Progression of Art
I was a rich man's plaything
This collage, composed of a selection of images from American magazines given to Paolozzi by American ex-soldiers in Paris, was created as part of a series noted for prompting the beginnings of the Pop art movement. The work is credited for being the first to use American advertising toward creating a new visual language for a post-War world.
The collage includes the cover of a magazine called "Intimate Confessions", which features a voluptuous woman who, it is implied, spills her secrets inside the magazine. Paolozzi combines this with an image of a cherry pie, pointing to the similar treatment of women and food as objects of desire in the seductive new sphere of American advertising. She is also faced with an image of a hand holding a gun, which has been fired and says "POP!" in a cartoonish way. This is considered to be the first use of the word "pop" in art of this type. The inclusion of the gun makes the effect of the work slightly sinister, giving an unsavory twist to the "confessions" supposedly revealed in the magazine. At the same time, however, the gun with its seemingly harmless "pop", perhaps points to advertisers' and consumers' preference for visual effect over real substance or quality. While this work was a vital forerunner of the movement, it also differs from later work by artists such as Richard Hamilton or Peter Blake. This early example makes use of a significantly less polished aesthetic than later Pop art works, taking dog-eared or dirty cuttings from advertisements and mounting them on a similarly marked and unclean piece of card.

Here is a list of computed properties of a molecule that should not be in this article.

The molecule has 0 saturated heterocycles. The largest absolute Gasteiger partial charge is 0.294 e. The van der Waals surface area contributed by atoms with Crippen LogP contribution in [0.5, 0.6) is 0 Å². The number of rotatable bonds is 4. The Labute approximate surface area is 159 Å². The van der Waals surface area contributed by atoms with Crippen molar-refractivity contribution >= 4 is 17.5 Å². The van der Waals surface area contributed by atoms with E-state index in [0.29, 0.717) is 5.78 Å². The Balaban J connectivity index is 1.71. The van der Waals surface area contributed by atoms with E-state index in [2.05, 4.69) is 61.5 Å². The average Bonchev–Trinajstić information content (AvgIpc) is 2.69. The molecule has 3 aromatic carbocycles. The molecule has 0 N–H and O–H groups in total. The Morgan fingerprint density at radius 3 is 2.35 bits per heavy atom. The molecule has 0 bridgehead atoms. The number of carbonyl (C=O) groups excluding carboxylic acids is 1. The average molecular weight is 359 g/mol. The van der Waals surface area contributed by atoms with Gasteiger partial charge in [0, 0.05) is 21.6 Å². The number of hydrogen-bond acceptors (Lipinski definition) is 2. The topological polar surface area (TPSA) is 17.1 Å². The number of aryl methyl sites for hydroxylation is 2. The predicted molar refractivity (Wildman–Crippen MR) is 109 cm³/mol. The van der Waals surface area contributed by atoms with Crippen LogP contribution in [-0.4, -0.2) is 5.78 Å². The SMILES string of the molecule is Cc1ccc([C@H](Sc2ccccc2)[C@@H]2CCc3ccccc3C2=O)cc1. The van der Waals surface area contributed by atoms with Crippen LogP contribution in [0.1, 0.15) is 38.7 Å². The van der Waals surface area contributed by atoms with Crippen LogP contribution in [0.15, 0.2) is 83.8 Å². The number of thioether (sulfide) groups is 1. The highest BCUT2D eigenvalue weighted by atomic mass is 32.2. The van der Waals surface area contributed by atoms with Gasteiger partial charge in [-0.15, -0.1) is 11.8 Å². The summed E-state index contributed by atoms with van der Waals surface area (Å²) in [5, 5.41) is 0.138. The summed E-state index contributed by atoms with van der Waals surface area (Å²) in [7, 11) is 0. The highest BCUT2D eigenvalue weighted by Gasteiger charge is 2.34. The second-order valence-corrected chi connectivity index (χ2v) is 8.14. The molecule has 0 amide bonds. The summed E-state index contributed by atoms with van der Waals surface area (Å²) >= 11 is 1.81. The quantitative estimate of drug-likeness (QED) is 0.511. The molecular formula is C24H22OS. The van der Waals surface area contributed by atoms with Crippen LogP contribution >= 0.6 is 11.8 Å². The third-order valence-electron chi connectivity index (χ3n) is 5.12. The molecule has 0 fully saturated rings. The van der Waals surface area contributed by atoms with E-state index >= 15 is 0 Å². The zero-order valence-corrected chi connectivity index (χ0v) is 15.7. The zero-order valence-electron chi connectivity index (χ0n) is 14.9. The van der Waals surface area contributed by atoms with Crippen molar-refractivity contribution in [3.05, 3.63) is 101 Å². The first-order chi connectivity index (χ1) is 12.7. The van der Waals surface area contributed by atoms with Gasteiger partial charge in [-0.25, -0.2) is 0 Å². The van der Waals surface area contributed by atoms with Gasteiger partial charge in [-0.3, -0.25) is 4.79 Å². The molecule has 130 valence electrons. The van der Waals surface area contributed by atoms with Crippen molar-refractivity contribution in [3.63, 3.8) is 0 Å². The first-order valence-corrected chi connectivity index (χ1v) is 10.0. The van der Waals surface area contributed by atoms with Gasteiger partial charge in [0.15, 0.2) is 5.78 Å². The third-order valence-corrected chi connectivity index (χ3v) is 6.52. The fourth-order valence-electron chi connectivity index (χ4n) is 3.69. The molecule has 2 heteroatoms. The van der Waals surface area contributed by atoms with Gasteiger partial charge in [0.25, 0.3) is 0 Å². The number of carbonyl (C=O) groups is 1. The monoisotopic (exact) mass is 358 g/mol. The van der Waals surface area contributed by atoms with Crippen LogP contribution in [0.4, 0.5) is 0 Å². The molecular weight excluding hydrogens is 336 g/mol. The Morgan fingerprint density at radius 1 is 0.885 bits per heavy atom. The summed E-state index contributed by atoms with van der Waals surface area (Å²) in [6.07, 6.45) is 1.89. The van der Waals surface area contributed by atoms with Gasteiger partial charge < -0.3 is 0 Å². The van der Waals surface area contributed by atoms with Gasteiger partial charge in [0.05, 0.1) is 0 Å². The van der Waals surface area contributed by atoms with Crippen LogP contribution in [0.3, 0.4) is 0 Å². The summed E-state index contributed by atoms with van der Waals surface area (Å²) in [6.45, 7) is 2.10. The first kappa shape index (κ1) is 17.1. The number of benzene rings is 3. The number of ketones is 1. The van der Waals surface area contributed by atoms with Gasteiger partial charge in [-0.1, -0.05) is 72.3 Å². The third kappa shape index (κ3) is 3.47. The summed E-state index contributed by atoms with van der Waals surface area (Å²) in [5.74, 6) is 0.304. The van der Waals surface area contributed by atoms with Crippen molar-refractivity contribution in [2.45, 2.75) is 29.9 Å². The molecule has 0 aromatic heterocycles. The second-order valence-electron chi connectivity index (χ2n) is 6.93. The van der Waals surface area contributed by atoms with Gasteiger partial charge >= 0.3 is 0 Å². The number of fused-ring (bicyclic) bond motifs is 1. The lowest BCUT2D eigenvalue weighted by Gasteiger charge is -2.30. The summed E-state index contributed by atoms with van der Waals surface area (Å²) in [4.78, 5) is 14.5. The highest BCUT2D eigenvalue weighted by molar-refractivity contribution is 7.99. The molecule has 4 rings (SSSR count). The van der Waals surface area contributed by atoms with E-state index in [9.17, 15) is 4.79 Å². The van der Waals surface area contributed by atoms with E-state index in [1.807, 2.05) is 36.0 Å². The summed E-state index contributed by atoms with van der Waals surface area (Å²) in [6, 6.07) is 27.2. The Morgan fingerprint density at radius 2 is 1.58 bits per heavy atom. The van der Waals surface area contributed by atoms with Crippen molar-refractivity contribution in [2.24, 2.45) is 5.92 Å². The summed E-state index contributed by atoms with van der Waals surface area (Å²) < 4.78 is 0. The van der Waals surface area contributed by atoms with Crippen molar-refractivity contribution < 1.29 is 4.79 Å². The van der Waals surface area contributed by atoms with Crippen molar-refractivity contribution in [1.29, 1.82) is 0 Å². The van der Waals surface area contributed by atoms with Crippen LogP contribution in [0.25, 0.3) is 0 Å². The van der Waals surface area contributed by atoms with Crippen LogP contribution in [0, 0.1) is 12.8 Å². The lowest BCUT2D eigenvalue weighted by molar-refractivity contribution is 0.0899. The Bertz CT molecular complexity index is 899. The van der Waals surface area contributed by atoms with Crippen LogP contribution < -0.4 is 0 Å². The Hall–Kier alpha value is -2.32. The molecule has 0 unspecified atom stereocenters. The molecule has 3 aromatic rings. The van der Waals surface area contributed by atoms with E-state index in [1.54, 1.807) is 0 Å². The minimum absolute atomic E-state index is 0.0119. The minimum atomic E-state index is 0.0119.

Collage - Tate Modern, London
Just what is it that makes today's homes so different, so appealing?
For this collage, Hamilton uses images cut from American magazines to create a contemporary interior featuring fashionable furniture and modern domestic products such as a television, tape recorder, and vacuum cleaner. In the room are a muscleman holding a suggestive lollipop, which bears the word "POP", and a naked woman who is perched provocatively on the couch. The man and woman are posited as a modern day Adam and Eve, surrounded by the temptations of the American post-War consumer boom.
The work was created by Hamilton for the catalog cover of the seminal 1956 exhibition at London's Whitechapel Gallery, "This is Tomorrow," which was a key starting point for the British Pop art movement. Similarly, the work has been credited as being fundamental in initiating the movement; as early as 1965 is was described as "the first genuine work of Pop."
Hamilton's collage microcosm presents a world in which there is a constant influx of information. In drawing up a list of the image's components, Hamilton pointed to his inclusion of "comics (picture information), words (textual information) [and] tape recording (aural information)." This sense of information overload became compounded at the time by the addition of the television, newspaper, and cinema. A comic cover has been framed on the wall adjacent to a more traditional piece of artwork (which is smaller, and is relegated to the corner), illustrating both Hamilton's idea of Pop as a new kind of art with popular culture as its key source and the breakdown of the walls between fine art and graphic design.
Collage - Kunsthalle Tubingen, Tubingen
On the Balcony